Welcome Brett Feldman: New Expert in the Load Management Community - [an Energy Central Power Perspectives™ Expert Interview]
- Apr 6, 2021 1:42 pm GMT
When it comes to the quickly changing utility space, it’s more important than ever to be listening to the experts on what directly the sector is moving and what should be done to keep pace. That necessity is why Energy Central puts such attention and care into curating our Network of Experts, bringing to Community Members the voices you’ll most want to listen to on important topics.
Today, I’m happy to welcome to that Network of Experts Brett Feldman, Research Director at Guidehouse. Brett has graciously agreed to be one of our resident experts in the Energy Central Load Management Group, and his experience across various parts of the utility industry have primed him to really speak to what’s happening in the space of demand response, load management, DERs, and more.
To help you understand what’s informing Brett’s expert perspective as he shares posts, resources, and comments across the Energy Central community, he joined me as a part of the Energy Central Power Perspective ‘Welcome New Expert Interview Series.’
Matt Chester: Let’s kick things off with an introduction. How did you get involved with the utility industry in the first place, and what do you do in this space today?
Brett Feldman: I’ve been interested in environmental issues since high school when I started a recycling club. For my undergrad degree, I made my own environmental economics program, since that didn’t actually exist. My first professional experience was on the consulting side of the industry, working for the U.S. Department of Energy and Environmental Protection Agency on Energy Star standards. Then I went back to school and made my own energy MBA program, which also didn’t exist at the time, after which I went out to California in the aftermath of the Enron crisis, helping the utilities prevent blackouts through demand response programs.
I got a few years on the utility side of the table as an energy efficiency program manager at Eversource, and then I moved to the deregulated side at Constellation, where I led demand response bidding in the nascent wholesale markets like PJM, NYISO, and ISO-NE.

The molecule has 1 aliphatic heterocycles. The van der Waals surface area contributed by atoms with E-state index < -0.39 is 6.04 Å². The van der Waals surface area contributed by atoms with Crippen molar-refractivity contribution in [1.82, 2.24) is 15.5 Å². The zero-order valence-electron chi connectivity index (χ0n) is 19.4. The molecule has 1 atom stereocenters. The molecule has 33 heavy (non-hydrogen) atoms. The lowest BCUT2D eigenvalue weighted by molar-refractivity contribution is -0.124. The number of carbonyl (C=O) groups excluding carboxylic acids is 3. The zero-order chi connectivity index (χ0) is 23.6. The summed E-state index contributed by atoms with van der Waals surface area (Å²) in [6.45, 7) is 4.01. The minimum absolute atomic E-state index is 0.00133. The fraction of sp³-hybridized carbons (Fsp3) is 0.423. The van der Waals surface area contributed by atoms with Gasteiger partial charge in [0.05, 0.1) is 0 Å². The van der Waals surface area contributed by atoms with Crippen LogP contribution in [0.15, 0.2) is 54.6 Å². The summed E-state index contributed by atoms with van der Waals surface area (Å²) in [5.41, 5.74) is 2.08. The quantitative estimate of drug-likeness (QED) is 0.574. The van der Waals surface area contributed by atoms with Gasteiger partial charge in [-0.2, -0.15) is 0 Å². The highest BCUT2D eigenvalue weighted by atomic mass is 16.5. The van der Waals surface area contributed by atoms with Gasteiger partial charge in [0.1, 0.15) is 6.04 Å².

I’ve been at Navigant/Guidehouse for the past seven years performing market research and consulting for utilities and clean energy vendors on distributed energy resources and the energy transition.
MC: Your career has taken you across different organizations, both utilities and utility-supporting, and provided you what I’m sure is a well-rounded view of the world of load management, demand response, and DERs generally over time. As you’ve observed the developments in this space in the past 10-15 years, what’s surprised you most about the direction it’s ended up going?
BF: When I started 20+ years ago, the energy industry was a pretty boring space. It hadn’t really changed for 100 years, and there was no real clue that it would change in the near future. A lot of people worked at the same place for their whole career in the utilities, oil & gas, and consulting spaces, and they looked forward to retirement.
But in the last 10 years, that has totally changed. With the cost of renewables and storage dropping precipitously and a greater global emphasis on climate change, the old guard is threatened and needs to either change or risk being replaced. They need to reconsider their business models and viability in the next 10 years or fewer. New blood is needed from younger people getting into the space with new skills, as there will be a large wave of retirements in the coming years. Elon Musk has made energy seem like a cool place to work, like Steve Jobs did for tech years ago.